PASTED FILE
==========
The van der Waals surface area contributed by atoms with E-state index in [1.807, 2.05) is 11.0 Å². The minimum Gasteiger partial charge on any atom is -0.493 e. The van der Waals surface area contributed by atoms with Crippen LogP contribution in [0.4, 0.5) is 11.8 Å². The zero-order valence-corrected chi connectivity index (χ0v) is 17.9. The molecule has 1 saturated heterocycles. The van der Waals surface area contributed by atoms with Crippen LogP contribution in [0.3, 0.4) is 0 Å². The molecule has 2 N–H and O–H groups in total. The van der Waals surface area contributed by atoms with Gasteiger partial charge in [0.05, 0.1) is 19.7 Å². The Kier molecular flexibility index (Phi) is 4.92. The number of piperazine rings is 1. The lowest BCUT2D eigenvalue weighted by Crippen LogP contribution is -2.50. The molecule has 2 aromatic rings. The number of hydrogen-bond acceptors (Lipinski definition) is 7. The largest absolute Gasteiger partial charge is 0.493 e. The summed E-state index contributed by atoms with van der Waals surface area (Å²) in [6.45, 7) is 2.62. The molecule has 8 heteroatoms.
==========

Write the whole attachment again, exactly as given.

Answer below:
The van der Waals surface area contributed by atoms with E-state index in [1.807, 2.05) is 11.0 Å². The minimum Gasteiger partial charge on any atom is -0.493 e. The van der Waals surface area contributed by atoms with Crippen LogP contribution in [0.4, 0.5) is 11.8 Å². The zero-order valence-corrected chi connectivity index (χ0v) is 17.9. The molecule has 1 saturated heterocycles. The van der Waals surface area contributed by atoms with Crippen LogP contribution in [0.3, 0.4) is 0 Å². The molecule has 2 N–H and O–H groups in total. The van der Waals surface area contributed by atoms with Gasteiger partial charge in [0.05, 0.1) is 19.7 Å². The Kier molecular flexibility index (Phi) is 4.92. The number of piperazine rings is 1. The lowest BCUT2D eigenvalue weighted by Crippen LogP contribution is -2.50. The molecule has 2 aromatic rings. The number of hydrogen-bond acceptors (Lipinski definition) is 7. The largest absolute Gasteiger partial charge is 0.493 e. The summed E-state index contributed by atoms with van der Waals surface area (Å²) in [6.45, 7) is 2.62. The molecule has 8 heteroatoms.